Cannabis and Hops
Supercritical research is currently focusing on plant communication mediated by terpenes in cannabis and hops in order to develop improved technologies to deal with pest and pathogen issues in these industries. Cannabis and hops have many similarities, particularly in their chemical composition. Both plants belong to the same family, Cannabaceae, and share many characteristics in terms of their growth patterns, appearance, aroma and ecology.
There are strong similarities between cannabis and hops in their respective terpene profiles. Both plants contain a variety of terpenes which are responsible for their distinctive smells. Hops are particularly rich in a terpene called myrcene, which is also found in cannabis and is believed to enhance the effects of THC. Additionally, both plants contain alpha-pinene and beta-caryophyllene, which have anti-inflammatory and analgesic properties.
Both cannabis and hops have a long history of human use for medicinal and recreational purposes and have been used to treat a variety of conditions, including anxiety, insomnia, and pain.
Cannabis and hops are susceptible to a range of pests and pathogens during cultivation. One common pest that affects both plants is the spider mite, which can cause significant damage to the leaves and buds of the plants. Another common pest are various aphid species, which can cause stunted growth and decreased yields in both hops and cannabis plants. Additionally, both plants are susceptible to fungal infections such as powdery mildew and botrytis, which can cause significant damage to the plants and reduce their overall quality.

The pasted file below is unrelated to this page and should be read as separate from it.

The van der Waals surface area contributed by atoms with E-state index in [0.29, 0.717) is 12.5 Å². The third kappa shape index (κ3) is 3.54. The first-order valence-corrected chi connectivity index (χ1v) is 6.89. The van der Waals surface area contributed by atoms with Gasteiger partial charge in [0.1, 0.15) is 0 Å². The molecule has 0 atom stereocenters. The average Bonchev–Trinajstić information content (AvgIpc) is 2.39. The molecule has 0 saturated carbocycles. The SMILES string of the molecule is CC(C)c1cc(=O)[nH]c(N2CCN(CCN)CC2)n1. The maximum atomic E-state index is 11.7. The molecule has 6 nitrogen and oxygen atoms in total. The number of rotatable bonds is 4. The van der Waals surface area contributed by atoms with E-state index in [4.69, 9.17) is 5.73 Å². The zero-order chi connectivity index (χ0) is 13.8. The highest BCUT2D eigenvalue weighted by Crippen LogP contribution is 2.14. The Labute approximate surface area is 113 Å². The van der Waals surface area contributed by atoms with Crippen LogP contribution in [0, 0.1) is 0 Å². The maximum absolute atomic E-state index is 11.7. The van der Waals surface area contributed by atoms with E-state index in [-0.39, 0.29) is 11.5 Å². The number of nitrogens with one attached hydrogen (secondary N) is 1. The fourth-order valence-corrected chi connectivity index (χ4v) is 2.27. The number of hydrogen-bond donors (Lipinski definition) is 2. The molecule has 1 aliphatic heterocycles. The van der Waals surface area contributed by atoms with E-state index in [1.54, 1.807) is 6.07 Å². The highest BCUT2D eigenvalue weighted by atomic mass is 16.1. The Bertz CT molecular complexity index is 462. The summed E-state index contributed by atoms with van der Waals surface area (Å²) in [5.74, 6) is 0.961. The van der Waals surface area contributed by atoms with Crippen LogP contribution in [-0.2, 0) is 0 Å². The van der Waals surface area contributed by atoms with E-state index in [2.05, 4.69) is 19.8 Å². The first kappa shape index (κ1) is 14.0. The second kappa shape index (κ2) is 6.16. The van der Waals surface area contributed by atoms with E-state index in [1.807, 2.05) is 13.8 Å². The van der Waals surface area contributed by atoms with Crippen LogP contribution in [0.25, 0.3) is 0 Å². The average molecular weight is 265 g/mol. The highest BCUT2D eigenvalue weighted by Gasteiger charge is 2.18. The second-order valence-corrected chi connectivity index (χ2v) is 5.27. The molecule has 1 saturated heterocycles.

To combat these various pests and pathogens and others, cultivators of cannabis and hops are limited in the range of chemicals they can use due to the risks of residues of these chemicals ending up in the final medicinal or food product. As a result, there are very few products that are allowed by regulation to be used on these particular crops.
The development of plant communication products that are designed to address pest and pathogen issues in the Cannabaceae has been the major focus of Supercritical’s research since 2016, and we have already identified a number of key terpenes in cannabis that can be used to trigger plant immune responses and various growth and productivity factors.